25 Common Subjunctive Phrases in Spanish Conversation
Still confused by some subjunctive phrases in Spanish?
Or perhaps you get it now, but you’re ready to master it with a bit more practice.
This is normal. The subjunctive mood in Spanish is peculiar in that when you first learn it, it’s uncomfortably foreign—but magically once you practice it, it flows naturally.
That’s because you get used to hearing the verbs conjugated correctly in their subjunctive form and your ear becomes highly attuned to any errors in speech.
What can you do to improve your awareness of subjunctive phrases in Spanish even more?
Build your repertoire of common subjunctive phrases that you’ll hear regularly in Spanish conversation—which is exactly what we’ll do in this post.
First we’ll do a quick recap of what the subjunctive is and when you should use it, and then we’ll focus on learning 25 complete, helpful, and common subjunctive phrases that you can start using today.
The Subjunctive: A Brief Introduction
Mastering the subjunctive in Spanish is a tricky deal for Spanish learners, but I’m here to tell you that there’s no need to fret about it. Here at HSA we have taken good care of the subjunctive in our three-part series about it that I strongly recommend you read if you’re still unsure how this mood works.
What’s the Complication?
The main issue with the subjunctive is that it deals with non-existent realities, such as wishes, hopes, and possibilities, which by nature are vague ideas and situations. To help you master these entities we have some trigger words that work as subjunctive signals that let us know when it’s appropriate to switch to this mood.
When to Use the Subjunctive
We’ve also explored as many as 12 different cases when you should use the subjunctive, including noun clauses, future actions, and negative statements. My point is that if you really want to master the subjunctive mood, we have your back!
Now, it’s time to switch from “when” to “how.” Once you know when you should use the subjunctive, the next step is to know how to do it. No more trigger words or situations to identify, today you’ll learn 25 subjunctive phrases to use in real-life conversations.
25 Subjunctive Phrases to Use in Real Life
The following sentences will help you to sound more natural in your Spanish conversations, as they aren’t formulas that you can build for specific situations, but complete, culturally relevant, and common subjunctive phrases.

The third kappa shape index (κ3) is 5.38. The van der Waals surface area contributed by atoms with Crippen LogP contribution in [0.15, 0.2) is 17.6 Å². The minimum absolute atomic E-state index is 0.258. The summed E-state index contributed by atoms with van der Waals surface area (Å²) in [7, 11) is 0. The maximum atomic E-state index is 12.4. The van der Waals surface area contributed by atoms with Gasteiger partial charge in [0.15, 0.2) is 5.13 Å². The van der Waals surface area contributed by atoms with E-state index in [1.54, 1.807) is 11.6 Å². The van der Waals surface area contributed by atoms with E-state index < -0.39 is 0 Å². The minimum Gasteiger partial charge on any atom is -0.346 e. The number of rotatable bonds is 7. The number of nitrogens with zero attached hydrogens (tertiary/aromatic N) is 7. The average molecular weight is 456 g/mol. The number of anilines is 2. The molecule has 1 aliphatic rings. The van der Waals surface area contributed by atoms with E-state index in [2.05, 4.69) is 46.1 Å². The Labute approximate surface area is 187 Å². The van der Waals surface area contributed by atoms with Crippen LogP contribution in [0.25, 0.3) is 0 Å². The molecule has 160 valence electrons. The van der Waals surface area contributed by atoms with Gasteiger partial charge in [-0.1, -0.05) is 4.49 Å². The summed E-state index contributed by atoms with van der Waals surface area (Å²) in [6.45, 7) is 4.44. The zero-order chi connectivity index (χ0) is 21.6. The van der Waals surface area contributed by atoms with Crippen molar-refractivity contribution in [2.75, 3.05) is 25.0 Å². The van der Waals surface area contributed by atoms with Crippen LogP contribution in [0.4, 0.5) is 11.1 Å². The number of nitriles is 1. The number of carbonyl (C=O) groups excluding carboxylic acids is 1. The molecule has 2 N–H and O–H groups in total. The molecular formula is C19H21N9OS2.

1. ¡Que los cumplas feliz!
This is what Argentinians say when they’re singing the happy birthday song. Instead of singing “happy birthday to you!” they sing ¡que los cumplas feliz! and yes, right there hidden in this cultural tradition you can find a verb conjugated in subjunctive.
2. Yo quiero pastel aunque sea un poquito
Keeping with the birthday celebrations in Latin America, this is another of the subjunctive phrases that come from a birthday song. In this case, it’s the birthday song people sing in countries such as Mexico in Guatemala to ask for a piece of cake right after blowing the candles. Yo quiero pastel aunque sea un poquito means “I want cake even if it’s just a little bit.”
Read more: Let’s Have a Birthday in Spanish!
3. Espero que tengas un buen día
“I hope you have a nice day” conjugates the verb tener in subjunctive as tengas, and it’s a phrase that you can use every day with every one you meet. If you switch to a more formal situation, the phrase becomes espero que tenga un buen día.
4. Ojalá que salga bien
This is a helpful phrase that you use when talking about projects or when someone is going to have a surgery. It means “I hope it goes well” and you could also say espero que todo salga bien.
5. Sea como sea
This is one of the most subjunctive phrases you will find in the Spanish language, as it includes the verb to be conjugated twice in this mood. While it seems a bit redundant, it actually means something like “not matter how,” or “at any cost.” You might say, tengo que aprobar este examen sea como sea (I have to pass this test at all costs).